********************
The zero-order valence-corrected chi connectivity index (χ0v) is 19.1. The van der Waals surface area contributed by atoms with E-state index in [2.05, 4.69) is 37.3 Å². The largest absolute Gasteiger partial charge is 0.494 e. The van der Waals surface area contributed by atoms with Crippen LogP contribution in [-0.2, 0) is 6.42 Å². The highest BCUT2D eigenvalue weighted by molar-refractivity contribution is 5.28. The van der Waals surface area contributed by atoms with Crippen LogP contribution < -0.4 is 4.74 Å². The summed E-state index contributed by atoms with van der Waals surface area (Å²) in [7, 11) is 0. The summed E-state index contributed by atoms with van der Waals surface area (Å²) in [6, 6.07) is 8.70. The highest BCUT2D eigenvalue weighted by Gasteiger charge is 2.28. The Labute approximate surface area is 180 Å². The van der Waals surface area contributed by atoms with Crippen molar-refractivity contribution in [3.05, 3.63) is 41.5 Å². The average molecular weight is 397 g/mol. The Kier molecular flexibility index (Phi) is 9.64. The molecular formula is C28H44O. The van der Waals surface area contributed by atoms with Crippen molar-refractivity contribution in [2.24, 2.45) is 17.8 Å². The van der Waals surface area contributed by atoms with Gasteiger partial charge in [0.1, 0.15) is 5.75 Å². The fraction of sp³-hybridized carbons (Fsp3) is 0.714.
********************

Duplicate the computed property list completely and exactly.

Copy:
The zero-order valence-corrected chi connectivity index (χ0v) is 19.1. The van der Waals surface area contributed by atoms with E-state index in [2.05, 4.69) is 37.3 Å². The largest absolute Gasteiger partial charge is 0.494 e. The van der Waals surface area contributed by atoms with Crippen LogP contribution in [-0.2, 0) is 6.42 Å². The highest BCUT2D eigenvalue weighted by molar-refractivity contribution is 5.28. The van der Waals surface area contributed by atoms with Crippen LogP contribution < -0.4 is 4.74 Å². The summed E-state index contributed by atoms with van der Waals surface area (Å²) in [7, 11) is 0. The summed E-state index contributed by atoms with van der Waals surface area (Å²) in [6, 6.07) is 8.70. The highest BCUT2D eigenvalue weighted by Gasteiger charge is 2.28. The Labute approximate surface area is 180 Å². The van der Waals surface area contributed by atoms with Crippen molar-refractivity contribution in [3.05, 3.63) is 41.5 Å². The average molecular weight is 397 g/mol. The Kier molecular flexibility index (Phi) is 9.64. The molecular formula is C28H44O. The van der Waals surface area contributed by atoms with Crippen molar-refractivity contribution in [2.24, 2.45) is 17.8 Å². The van der Waals surface area contributed by atoms with Gasteiger partial charge in [0.1, 0.15) is 5.75 Å². The fraction of sp³-hybridized carbons (Fsp3) is 0.714.